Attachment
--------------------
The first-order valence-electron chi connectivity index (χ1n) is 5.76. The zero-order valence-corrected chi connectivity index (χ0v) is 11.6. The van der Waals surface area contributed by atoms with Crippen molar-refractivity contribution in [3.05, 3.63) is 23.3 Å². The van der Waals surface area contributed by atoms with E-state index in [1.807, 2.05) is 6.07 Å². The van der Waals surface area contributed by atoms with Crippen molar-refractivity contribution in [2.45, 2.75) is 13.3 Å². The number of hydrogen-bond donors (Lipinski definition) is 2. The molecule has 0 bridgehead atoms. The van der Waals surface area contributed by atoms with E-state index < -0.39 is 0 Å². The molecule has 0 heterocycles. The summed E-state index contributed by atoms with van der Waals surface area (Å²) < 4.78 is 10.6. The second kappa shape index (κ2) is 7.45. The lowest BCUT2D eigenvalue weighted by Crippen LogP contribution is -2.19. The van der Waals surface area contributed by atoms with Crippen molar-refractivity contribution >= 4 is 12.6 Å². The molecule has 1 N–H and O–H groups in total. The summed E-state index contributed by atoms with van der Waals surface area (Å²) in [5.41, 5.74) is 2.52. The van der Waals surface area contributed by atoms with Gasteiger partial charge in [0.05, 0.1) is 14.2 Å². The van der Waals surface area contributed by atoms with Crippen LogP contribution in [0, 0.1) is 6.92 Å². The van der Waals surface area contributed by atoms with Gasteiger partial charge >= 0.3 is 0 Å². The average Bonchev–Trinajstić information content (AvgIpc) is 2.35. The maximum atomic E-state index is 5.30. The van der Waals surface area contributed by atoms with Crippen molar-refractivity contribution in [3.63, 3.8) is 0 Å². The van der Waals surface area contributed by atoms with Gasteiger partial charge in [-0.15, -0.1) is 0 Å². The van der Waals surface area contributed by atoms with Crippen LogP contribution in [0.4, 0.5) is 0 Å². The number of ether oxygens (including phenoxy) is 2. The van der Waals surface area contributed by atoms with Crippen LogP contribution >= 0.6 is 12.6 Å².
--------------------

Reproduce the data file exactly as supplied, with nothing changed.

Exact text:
The first-order valence-electron chi connectivity index (χ1n) is 5.76. The zero-order valence-corrected chi connectivity index (χ0v) is 11.6. The van der Waals surface area contributed by atoms with Crippen molar-refractivity contribution in [3.05, 3.63) is 23.3 Å². The van der Waals surface area contributed by atoms with E-state index in [1.807, 2.05) is 6.07 Å². The van der Waals surface area contributed by atoms with Crippen molar-refractivity contribution in [2.45, 2.75) is 13.3 Å². The number of hydrogen-bond donors (Lipinski definition) is 2. The molecule has 0 bridgehead atoms. The van der Waals surface area contributed by atoms with E-state index < -0.39 is 0 Å². The molecule has 0 heterocycles. The summed E-state index contributed by atoms with van der Waals surface area (Å²) < 4.78 is 10.6. The second kappa shape index (κ2) is 7.45. The lowest BCUT2D eigenvalue weighted by Crippen LogP contribution is -2.19. The van der Waals surface area contributed by atoms with Crippen molar-refractivity contribution >= 4 is 12.6 Å². The molecule has 1 N–H and O–H groups in total. The summed E-state index contributed by atoms with van der Waals surface area (Å²) in [5.41, 5.74) is 2.52. The van der Waals surface area contributed by atoms with Gasteiger partial charge in [0.05, 0.1) is 14.2 Å². The van der Waals surface area contributed by atoms with Crippen LogP contribution in [0, 0.1) is 6.92 Å². The van der Waals surface area contributed by atoms with Gasteiger partial charge >= 0.3 is 0 Å². The average Bonchev–Trinajstić information content (AvgIpc) is 2.35. The maximum atomic E-state index is 5.30. The van der Waals surface area contributed by atoms with Crippen molar-refractivity contribution in [3.63, 3.8) is 0 Å². The van der Waals surface area contributed by atoms with Gasteiger partial charge in [-0.15, -0.1) is 0 Å². The van der Waals surface area contributed by atoms with Crippen LogP contribution in [0.4, 0.5) is 0 Å². The number of ether oxygens (including phenoxy) is 2. The van der Waals surface area contributed by atoms with Crippen LogP contribution >= 0.6 is 12.6 Å².